On Earth, human activities are changing the natural greenhouse. Over the last century the burning of fossil fuels like coal and oil has increased the concentration of atmospheric carbon dioxide (CO2). This happens because the coal or oil burning process combines carbon with oxygen in the air to make CO2.
To a lesser extent, the clearing of land for agriculture, industry, and other human activities has increased concentrations of greenhouse gases.
The consequences of changing the natural atmospheric greenhouse are difficult to predict, but some effects seem likely:
* On average, Earth will become warmer. Some regions may welcome warmer temperatures, but others may not.
* Warmer conditions will probably lead to more evaporation and precipitation overall, but individual regions will vary, some becoming wetter and others dryer.
* A stronger greenhouse effect will warm the ocean and partially melt glaciers and ice sheets, increasing sea level. Ocean water also will expand if it warms, contributing further to sea level rise.
* Outside of a greenhouse, higher atmospheric carbon dioxide (CO2) levels can have both positive and negative effects on crop yields. Some laboratory experiments suggest that elevated CO2 levels can increase plant growth. However, other factors, such as changing temperatures, ozone, and water and nutrient constraints, may more than counteract anypotential increase in yield. If optimal temperature ranges for some crops are exceeded, earlier possible gains in yield may be reduced or reversed altogether. Climate extremes, such as droughts, floods and extreme temperatures, can lead to crop losses and threaten the livelihoods of agricultural producers and the food security of communities worldwide. Depending on the crop and ecosystem, weeds, pests, and fungi can also thrive under warmer temperatures, wetter climates, and increased CO2 levels, and climate change will likely increase weeds and pests. Finally, although rising CO2 can stimulate plant growth, research has shown that it can also reduce the nutritional value of most food crops by reducing the concentrations of protein and essential minerals in most plant species. Climate change can cause new patterns of pests and diseases to emerge, affecting plants, animals and humans, and posing new risks for food security, food safety and human health.2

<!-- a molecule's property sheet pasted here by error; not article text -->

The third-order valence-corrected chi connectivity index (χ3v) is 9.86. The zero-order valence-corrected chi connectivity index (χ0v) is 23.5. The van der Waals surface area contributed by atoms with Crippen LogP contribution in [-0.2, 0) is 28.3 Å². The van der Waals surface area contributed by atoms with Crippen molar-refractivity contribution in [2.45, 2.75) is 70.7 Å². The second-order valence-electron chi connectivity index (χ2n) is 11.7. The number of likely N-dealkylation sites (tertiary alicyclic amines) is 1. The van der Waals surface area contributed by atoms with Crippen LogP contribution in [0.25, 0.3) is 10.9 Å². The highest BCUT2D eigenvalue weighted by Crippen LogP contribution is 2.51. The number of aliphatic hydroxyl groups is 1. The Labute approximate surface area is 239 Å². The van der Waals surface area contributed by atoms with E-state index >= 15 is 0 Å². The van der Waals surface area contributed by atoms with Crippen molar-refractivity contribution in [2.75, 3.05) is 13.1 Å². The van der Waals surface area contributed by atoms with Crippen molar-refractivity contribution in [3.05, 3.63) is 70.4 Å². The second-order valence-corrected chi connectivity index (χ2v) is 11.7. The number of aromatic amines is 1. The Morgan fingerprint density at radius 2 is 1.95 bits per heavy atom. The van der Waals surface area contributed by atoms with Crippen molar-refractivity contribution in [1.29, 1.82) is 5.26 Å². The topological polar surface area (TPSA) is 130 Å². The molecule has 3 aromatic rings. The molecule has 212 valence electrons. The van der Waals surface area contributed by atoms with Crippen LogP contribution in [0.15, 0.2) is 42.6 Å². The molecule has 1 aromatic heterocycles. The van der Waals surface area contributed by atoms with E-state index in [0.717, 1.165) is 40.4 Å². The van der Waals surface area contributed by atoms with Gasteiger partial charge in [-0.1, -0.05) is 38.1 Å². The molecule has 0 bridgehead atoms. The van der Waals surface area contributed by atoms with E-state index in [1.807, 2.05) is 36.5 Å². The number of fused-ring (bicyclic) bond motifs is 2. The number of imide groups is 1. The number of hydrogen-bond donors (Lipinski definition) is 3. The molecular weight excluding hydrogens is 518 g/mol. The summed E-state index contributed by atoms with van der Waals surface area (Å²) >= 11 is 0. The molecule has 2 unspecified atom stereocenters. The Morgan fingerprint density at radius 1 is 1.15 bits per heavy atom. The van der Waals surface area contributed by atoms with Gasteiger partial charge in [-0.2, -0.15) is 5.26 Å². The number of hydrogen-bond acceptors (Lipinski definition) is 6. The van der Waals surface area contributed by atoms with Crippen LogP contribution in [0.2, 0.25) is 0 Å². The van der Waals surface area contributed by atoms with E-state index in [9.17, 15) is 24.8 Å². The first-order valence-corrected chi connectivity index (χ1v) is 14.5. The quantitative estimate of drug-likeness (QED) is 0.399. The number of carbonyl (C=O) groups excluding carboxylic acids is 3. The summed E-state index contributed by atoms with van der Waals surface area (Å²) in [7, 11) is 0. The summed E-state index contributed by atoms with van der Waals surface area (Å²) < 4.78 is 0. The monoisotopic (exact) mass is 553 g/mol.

The Role of Human Activity
In its Fifth Assessment Report, the Intergovernmental Panel on Climate Change, a group of 1,300 independent scientific experts from countries all over the world under the auspices of the United Nations, concluded there’s a more than 95 percent probability that human activities over the past 50 years have warmed our planet.
The industrial activities that our modern civilization depends upon have raised atmospheric carbon dioxide levels from 280 parts per million to 414 parts per million in the last 150 years. The panel also concluded there’s a better than 95 percent probability that human-produced greenhouse gases such as carbon dioxide, methane and nitrous oxide have caused much of the observed increase in Earth’s temperatures over the past 50 years.
The panel’s full Summary for Policymakers report is online at https://www.ipcc.ch/site/assets/uploads/2018/02/ipcc_wg3_ar5_summary-for-policymakers.pdf.
climate.nasa.gov › causes